Editorial: Where Network Solutions Went Wrong
If Network Solutions had good intentions, then it had a very poor implementation.
Yesterday was media-frenzy day in the domain world. Thanks to a thread on DomainState and article at Domain Name News, major media outlets picked up on the story of how Network Solutions is reserving all .com domains searched for by its customers. Domain Name News’ server melted down with traffic, and DomainNameWire ran slow all day.
If you missed it, here’s the story.
I didn’t believe what was going on at first, so I called Network Solutions’ head of PR Susan Wade. She was ready for my questions, so clearly there was internal messaging prepared for a potential backlash.
Here’s Network Solutions’ position:
1. It is trying to stop “domain frontrunning”, whereby people steal domain queries. NSI believes this is happening somewhere along the chain between when someone searches for a domain at NetSol.com and the registry. It could be ISPs or it could be people at the registries themselves.
2. To stop this, Network Solutions is placing a four day hold on all domains searched for at its site. The domains can be registered by anyone, but only at Network Solutions.
3. Network Solutions claims this is fair and is not a form of “domain frontrunning” for two reasons: 1) It has no intention to actually keep the name after the 4 day window and 2) It is not monetizing the domains.
Great story. But if this was the company’s goal, someone should be fired over the implementation.
Here’s how Network Solutions messed up:
1. There’s no notice on its website. When people search for domains, they are not warned that a domain will be held. Furthermore, there’s no notice after searching that the name is held. It took a few registrants’ suspicions and investigations to figure out what was going on.
2. Network Solutions has a limited view of what “monetizing” means. The company says it is not monetizing the domains it reserves, but this simply isn’t the case. Apparently the company thinks “monetizing” only means putting targeted pay-per-click ads on a site. But Network Solutions is placing full page billboards on each of these domains, like the one below:
The company is now squatting on hundreds, if not thousands, of trademark domains. Anytime someone searches for a trademark, Network Solutions is registering it and putting up its billboard. Even though the billboard may not be targeted to the trademarked brand, it is using that company’s goodwill. Furthermore, sometimes the billboards are targeted. For example, yesterday I searched for DotsterDomainNames.com and RegisteratGoDaddy.com. Now Network Solutions is advertising its services on these competitors’ names! [Update: In part due to this criticism, Network Solutions has taken down their billboard ads and put up "under construction pages". Soon, the domains will not resolve at all.]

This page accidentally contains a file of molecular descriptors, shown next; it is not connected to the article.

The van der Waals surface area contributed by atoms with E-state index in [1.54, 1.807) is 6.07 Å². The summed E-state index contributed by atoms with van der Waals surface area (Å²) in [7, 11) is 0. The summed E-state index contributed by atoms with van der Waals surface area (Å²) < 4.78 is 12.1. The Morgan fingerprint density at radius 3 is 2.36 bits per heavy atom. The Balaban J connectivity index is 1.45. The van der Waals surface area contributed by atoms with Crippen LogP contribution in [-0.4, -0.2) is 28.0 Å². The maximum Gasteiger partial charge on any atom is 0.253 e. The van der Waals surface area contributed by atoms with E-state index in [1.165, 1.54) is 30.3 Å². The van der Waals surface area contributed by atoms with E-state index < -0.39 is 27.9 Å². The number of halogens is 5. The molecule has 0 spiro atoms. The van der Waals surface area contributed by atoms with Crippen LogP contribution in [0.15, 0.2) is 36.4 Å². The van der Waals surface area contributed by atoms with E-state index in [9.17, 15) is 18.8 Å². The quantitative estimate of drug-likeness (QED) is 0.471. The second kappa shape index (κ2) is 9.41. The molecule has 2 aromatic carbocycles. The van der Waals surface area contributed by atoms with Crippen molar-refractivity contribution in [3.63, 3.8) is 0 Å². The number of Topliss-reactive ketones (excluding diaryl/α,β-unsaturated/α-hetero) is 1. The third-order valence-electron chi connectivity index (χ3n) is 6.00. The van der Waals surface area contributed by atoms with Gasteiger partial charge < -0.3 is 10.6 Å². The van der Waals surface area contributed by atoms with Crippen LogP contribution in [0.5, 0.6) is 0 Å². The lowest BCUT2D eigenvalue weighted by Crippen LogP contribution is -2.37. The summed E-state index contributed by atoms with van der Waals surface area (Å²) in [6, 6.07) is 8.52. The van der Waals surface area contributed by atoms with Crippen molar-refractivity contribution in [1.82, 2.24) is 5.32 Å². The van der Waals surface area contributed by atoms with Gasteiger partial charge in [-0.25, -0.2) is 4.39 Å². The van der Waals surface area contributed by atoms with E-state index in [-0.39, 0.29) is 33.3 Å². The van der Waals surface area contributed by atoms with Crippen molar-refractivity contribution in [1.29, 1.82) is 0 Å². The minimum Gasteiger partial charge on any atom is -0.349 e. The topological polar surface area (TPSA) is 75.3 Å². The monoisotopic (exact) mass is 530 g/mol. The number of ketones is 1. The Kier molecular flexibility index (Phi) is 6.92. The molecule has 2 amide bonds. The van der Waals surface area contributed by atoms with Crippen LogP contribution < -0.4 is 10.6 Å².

3. Network Solutions is abusing the registration grace period. The company is dropping domains after 4 days, which allows the company to get a refund for the registration price from the registry VeriSign (NASDAQ: VRSN). The grace period was designed to refund domains that customers didn’t mean to register (e.g. they typed it wrong). Yes, many companies are abusing this grace period, but now Network Solutions has thrown its hat in the ring.
4. It is exposing all of its customers’ queries to the world. The company said it’s trying to avoid letting someone else find out about your potential domain and registering it. But by pointing all reserved domains to dns1.reserveddomainname.com, the company has willingly disclosed searches to everyone. All you need to do is monitor the server. Take a look: here are over 20,000 domain searches at NSI.
5. Network Solutions didn’t think about the ramifications. What if every registrar did this? Then registrars would start reserving all possible domain names to keep competitors, including Network Solutions, from registering them for their customers.
6. Anyone can register the domains at Network Solutions. If the company’s goal was really to protect you from having someone else steal your domain idea, why do they let anyone else register the domain through them?
Here’s what Network Solutions could have done to be fair. It’s somewhat debatable, but it would have been a better implementation than what they have now:
1. Inform customers that, by searching for a domain, the company would put it on hold for a specified period of time.
2. After searching, inform the customer that a hold of 20 minutes was placed on the domain and that, after that period, the information may be taken and used by someone else (with an explanation, of course). Give them the option to “release” the domain.
3. The domain can then be registered only by the person who searched for it.
4. Do not park the domain with an ad for Network Solutions.
5. Use regular Network Solutions name servers to make it more difficult for people to spy on searches. This wouldn’t eliminate the problem, but would certainly help.
In summary, I believe that Network Solutions was trying to solve a problem. In the process, they decided they could twist it to their advantage to line their own pockets. This is an unethical business practice and was poorly implemented.